Autonomous vehicle sensors are going to be essential, if they aren’t already, as we delve into deeper levels of automated driving. These are the devices that are going to pick up on voices, speech, images, and data, all of which are compiled and used by the autonomous vehicle to make decisions such as when to come to a stop, when to accelerate, and so on. Of course, the autonomous vehicle sensors only gather this data. AI and Machine Learning (ML) are the algorithms that will process and translate this data into actions performed by the vehicle. 

Not only will the cars themselves require AI and ML for applications of autonomous vehicle sensors, your facility is going to need them to build and test these machines as well. We’ve discussed before how AI and ML can be used to fuel digital twin programs that enhance the testing process. Autonomous vehicle safety can be ensured in a financially responsible way by having digital simulations run based on trained ML algorithms. The vehicles are naturally going to require several iterations and stages of testing and learning how to use AI and ML now can help you save on those tests in the future.

Data Protection Systems

If it wasn’t already apparent, autonomous vehicle technology is vastly complex and calls upon a large amount of data in order to perform automated functions. Not only are they responding to and communicating with drivers, future iterations will need to communicate with each other and even roadside infrastructures. Opening the door to all this data also compromises autonomous vehicle safety by opening the door to more remote attacks on that data.

It’s been proven before that poorly protected vehicles that call upon this data can be accessed and controlled by unauthorized users. And while this was back in 2015, that doesn’t excuse manufacturers to skimp on proper cybersecurity efforts when building their new automated vehicles. Fortunately, there are house passed bills that require those selling automated vehicles to provide plans for cybersecurity fortification before they can be sold domestically. For the sake of you, your business, and your consumers, familiarizing yourself for what these plans call for and what kind of cybersecurity is necessary is well advised.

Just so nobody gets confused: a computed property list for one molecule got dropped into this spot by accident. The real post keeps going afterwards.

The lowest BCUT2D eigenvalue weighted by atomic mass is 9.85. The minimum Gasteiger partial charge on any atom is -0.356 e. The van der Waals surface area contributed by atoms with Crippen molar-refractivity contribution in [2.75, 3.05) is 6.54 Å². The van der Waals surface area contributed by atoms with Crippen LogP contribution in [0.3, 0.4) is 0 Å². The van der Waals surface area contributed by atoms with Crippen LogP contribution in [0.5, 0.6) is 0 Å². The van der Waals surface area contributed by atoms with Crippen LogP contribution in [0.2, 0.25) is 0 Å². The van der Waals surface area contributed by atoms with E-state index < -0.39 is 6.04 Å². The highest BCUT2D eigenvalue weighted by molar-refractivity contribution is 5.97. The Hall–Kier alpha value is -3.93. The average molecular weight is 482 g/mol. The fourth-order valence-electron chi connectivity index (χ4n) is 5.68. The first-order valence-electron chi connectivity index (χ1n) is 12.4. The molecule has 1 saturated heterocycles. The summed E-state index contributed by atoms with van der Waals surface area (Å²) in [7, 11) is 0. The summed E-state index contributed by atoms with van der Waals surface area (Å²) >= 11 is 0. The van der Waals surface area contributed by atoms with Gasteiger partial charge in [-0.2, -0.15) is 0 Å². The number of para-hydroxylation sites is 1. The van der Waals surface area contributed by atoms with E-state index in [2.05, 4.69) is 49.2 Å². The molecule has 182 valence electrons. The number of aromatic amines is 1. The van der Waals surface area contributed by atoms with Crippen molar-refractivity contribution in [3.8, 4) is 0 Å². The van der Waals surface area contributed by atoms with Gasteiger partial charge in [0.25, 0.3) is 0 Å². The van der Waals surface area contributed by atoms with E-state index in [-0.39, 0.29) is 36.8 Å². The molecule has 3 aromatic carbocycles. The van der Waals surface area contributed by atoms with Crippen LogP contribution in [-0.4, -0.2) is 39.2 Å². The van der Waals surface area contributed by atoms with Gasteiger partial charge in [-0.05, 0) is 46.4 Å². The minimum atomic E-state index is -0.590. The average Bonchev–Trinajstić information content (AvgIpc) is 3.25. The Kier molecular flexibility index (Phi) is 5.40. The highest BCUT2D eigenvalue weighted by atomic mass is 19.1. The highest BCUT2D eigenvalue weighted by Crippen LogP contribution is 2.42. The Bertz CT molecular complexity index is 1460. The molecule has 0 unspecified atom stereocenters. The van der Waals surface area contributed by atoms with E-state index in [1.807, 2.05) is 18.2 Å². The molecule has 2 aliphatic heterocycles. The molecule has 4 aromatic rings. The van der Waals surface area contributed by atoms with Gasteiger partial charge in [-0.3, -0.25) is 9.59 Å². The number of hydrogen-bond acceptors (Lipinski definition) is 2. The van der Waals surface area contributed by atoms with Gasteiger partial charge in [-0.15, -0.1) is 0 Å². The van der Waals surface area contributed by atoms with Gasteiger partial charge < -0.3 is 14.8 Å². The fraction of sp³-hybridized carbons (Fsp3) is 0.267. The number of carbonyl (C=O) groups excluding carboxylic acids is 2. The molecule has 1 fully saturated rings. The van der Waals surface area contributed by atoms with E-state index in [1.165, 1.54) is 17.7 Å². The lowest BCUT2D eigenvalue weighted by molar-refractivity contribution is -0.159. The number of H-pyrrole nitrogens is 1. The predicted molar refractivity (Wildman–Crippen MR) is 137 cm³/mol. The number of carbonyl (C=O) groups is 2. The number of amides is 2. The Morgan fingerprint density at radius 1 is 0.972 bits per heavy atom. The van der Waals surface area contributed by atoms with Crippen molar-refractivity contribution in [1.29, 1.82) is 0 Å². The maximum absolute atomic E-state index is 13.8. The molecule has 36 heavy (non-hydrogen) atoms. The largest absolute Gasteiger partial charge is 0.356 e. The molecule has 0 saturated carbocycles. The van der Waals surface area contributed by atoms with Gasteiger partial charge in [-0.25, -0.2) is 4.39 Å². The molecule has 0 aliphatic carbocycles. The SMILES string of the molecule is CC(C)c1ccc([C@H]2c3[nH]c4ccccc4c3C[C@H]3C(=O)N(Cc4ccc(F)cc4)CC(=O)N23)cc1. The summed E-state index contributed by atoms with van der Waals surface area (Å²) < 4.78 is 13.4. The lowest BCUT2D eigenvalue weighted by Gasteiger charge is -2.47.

Regardless of what’s required inside the vehicles themselves, your plant will need fortifications against cybersecurity threats as well. You’ll be using a fair share of data-based programs yourself and don’t want that being accessed by criminals with nefarious intentions. Consider industrial grade rugged PCs that are equipped with identity-authenticating hardware such as RFID and CAC scanners. In conjunction with blockchain ledgers, employees across all levels of your supply chain can authenticate anyone requesting access to data and ensure it is properly protected.  

Workforce Training Programs

You find yourself in a scenario where you know the status quo is about to shift. Autonomous vehicle technology is coming and you have an entire employee-base that has no idea what to expect as far as how those devices are built, maintained, repaired, or managed. Even if you just build parts and components for vehicles and not the cars themselves, new parts are sure to be required and may need you to call on different means of manufacturing (such as 3D) that you aren’t familiar with. Many manufacturers’ may not even be fully equipped to handle the AI, ML and cybersecurity programs we mentioned earlier. 

Reskilling the workforce has entered the limelight as manufacturers realize they need employees trained in brand new technologies to keep up with the fourth industrial revolution. Thankfully many have also seen success in deploying industrial grade tablets loaded with training modules to employees on the factory floor. Using these portable workstations and being able to undergo training wherever the devices they are tasked with learning are deployed, workers are able to more easily retain information and prepare themselves for smart manufacturing applications like the ones that will invariably be essential to creating autonomous vehicles. 

Autonomous Vehicle Technology is Coming. Will You Be Ready?

As exciting as autonomous vehicle technology is and how daunting preparing for it may sound, the truth of the matter is that it’s no different than past “revolutionary” changes to the automotive manufacturing process. AI, machine learning, predictive maintenance, digital simulation, all of these were new technological applications your facility needed to prepare and adapt for. So long as you keep a forward-minded approach, an ear to the pulse of your industry, and a willingness to experiment with new modes of operation, even autonomous vehicle technology can be seamlessly incorporated into how you do business. For more information on the types of hardware you’ll need to prepare, contact an expert from Cybernet’s team today.